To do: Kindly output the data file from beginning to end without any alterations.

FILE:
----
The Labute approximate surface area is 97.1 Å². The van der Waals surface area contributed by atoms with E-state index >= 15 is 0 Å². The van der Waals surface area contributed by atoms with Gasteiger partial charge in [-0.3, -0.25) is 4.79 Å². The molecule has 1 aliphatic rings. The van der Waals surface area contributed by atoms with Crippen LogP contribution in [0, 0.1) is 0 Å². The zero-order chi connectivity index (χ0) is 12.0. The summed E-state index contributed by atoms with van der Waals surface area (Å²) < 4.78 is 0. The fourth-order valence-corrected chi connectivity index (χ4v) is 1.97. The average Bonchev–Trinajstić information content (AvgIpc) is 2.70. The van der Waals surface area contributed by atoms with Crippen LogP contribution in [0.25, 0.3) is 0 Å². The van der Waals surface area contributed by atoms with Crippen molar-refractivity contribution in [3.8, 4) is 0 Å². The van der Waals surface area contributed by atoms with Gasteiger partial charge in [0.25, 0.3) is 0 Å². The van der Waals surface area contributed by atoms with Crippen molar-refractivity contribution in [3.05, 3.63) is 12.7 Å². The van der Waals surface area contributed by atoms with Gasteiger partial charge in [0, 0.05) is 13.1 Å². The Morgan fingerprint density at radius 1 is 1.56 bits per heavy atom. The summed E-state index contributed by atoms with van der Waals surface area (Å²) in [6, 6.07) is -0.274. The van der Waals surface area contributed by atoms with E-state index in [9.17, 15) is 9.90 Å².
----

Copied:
The Labute approximate surface area is 97.1 Å². The van der Waals surface area contributed by atoms with E-state index >= 15 is 0 Å². The van der Waals surface area contributed by atoms with Gasteiger partial charge in [-0.3, -0.25) is 4.79 Å². The molecule has 1 aliphatic rings. The van der Waals surface area contributed by atoms with Crippen LogP contribution in [0, 0.1) is 0 Å². The zero-order chi connectivity index (χ0) is 12.0. The summed E-state index contributed by atoms with van der Waals surface area (Å²) < 4.78 is 0. The fourth-order valence-corrected chi connectivity index (χ4v) is 1.97. The average Bonchev–Trinajstić information content (AvgIpc) is 2.70. The van der Waals surface area contributed by atoms with Crippen LogP contribution in [0.25, 0.3) is 0 Å². The van der Waals surface area contributed by atoms with Crippen molar-refractivity contribution in [3.8, 4) is 0 Å². The van der Waals surface area contributed by atoms with Gasteiger partial charge in [0.25, 0.3) is 0 Å². The van der Waals surface area contributed by atoms with Crippen molar-refractivity contribution in [3.05, 3.63) is 12.7 Å². The van der Waals surface area contributed by atoms with Gasteiger partial charge in [0, 0.05) is 13.1 Å². The Morgan fingerprint density at radius 1 is 1.56 bits per heavy atom. The summed E-state index contributed by atoms with van der Waals surface area (Å²) in [6, 6.07) is -0.274. The van der Waals surface area contributed by atoms with E-state index in [9.17, 15) is 9.90 Å².